Pulling up to the hospital. Waiting for the registration nurse to call my number. Hunger pangs from my empty stomach. More waiting in another waiting room. Staring at my overnight bag and running through its contents in my mind. Changing into the hospital gown and grateful for the surgery socks. Amazed I still don’t feel the IV needles. The animal photos. Quick comforting yet nerve-wracking conversations with my surgeon and his residents. Walking down the hall with my nurse. More and more introductions on entering the operating room. Laughing with my surgery team after I mumbled ‘see you in hell uterus’. Then they told me to take deep breaths. These are the memory fragments I have from before waking up four and a half hours after my hysterectomy.
I ran through a gamut of emotions the day prior to my surgery — from tired to sadness to rage-blackout to happiness back to tired then to excitement and nerves. I don’t really know what I was expecting to feel, to be completely honest. It had been a moment I’ve been waiting for since I was diagnosed with endometriosis. I know that may sound odd. I mean what woman at the young-tender-child-bearing-age of twenty-six would actually want a hysterectomy? Well, me.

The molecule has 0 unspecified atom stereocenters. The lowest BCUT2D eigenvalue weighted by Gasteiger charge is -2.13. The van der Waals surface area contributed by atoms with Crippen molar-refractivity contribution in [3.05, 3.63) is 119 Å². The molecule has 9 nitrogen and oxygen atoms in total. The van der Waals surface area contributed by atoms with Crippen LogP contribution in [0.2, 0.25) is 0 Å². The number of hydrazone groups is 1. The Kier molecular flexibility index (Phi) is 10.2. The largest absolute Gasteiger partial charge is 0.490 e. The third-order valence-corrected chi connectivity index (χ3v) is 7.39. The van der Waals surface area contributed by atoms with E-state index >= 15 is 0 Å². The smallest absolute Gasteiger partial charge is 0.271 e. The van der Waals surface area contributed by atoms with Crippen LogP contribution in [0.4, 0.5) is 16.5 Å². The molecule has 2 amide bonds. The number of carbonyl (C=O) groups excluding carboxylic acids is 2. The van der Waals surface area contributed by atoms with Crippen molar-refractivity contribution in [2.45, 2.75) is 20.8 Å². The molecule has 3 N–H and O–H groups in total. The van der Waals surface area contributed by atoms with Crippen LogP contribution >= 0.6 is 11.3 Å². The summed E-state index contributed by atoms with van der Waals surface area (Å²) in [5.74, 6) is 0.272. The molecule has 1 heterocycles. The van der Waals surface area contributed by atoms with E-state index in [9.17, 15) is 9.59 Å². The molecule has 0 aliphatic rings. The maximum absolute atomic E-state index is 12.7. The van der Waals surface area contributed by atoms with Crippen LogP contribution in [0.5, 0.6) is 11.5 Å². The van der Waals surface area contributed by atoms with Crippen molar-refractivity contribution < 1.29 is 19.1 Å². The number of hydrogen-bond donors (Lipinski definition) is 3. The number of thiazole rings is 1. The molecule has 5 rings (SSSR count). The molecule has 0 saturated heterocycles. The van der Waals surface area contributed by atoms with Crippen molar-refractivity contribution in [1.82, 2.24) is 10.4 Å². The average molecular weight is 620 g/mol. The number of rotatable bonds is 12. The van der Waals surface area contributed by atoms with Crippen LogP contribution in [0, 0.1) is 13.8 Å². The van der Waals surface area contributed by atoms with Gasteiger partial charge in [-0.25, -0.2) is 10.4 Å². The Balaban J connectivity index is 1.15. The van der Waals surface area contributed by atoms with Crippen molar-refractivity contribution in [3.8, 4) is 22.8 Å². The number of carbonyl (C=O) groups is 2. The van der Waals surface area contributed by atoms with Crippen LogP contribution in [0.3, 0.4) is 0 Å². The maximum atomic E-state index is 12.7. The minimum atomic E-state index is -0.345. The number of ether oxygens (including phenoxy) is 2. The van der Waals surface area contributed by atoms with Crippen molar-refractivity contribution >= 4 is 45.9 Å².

Now, here I was, nine years later; my endometriosis had become the leach in my life. Through pain, endometriosis had literally sucked the life out of me. I was forced to leave positions, put my career on hold as promotions passed by due to the chronic pain. I became unable to attend events like my Dad’s sixty-fifth birthday. The pain became too intense and I knew I wouldn’t be able to make the five-hour flight home to Toronto. Even on my wedding day, I was bowled over by the end of the evening. I had grown tired of my endo-pain forcing me into isolation only to observe life from afar. It made the decision easy to I chose to live my life over a fictitious fetus.
The night before surgery I went to bed feeling uneasy, so it was no surprise to me when I awoke tired and a touch agitated. I was shocked the nerves were multiplying as fast as they were even though I was confident in my decision. This was going to be my sixth surgery overall, my second this year, so it wasn’t fear of going under the knife. I narrowed the nerves down to fear of the hysterectomy not being enough to stop the pain. If organ removal was not enough, it would place me in the twenty-five percent of women who still experience pain after their hysterectomy. I was assured most of this pain is treatable, by my counsellor at the Centre for Pelvic Pain & Endometriosis. I tend to fall on the wrong side of statistics so I clung to this statistic like a rock-climber to the side of the mountain.
I tried to clear my mind as much as I could before we left for the hospital. My grumbling belly, husband and mom helped when I needed a distraction from the nerves. It also could have been the mixture of ridiculously cute animal pictures in the pre-op room and the combination of medications being pumped into my veins, but the nerves started to melt away. I stopped worrying about what I may or may not feel at my six-week post-op appointment and focused on the possibility of living my life again.
The bitchen pin you see in the photo is available from Sparkley Ass Bitch found here on Etsy! Perfect for your Farewell Uterus Party!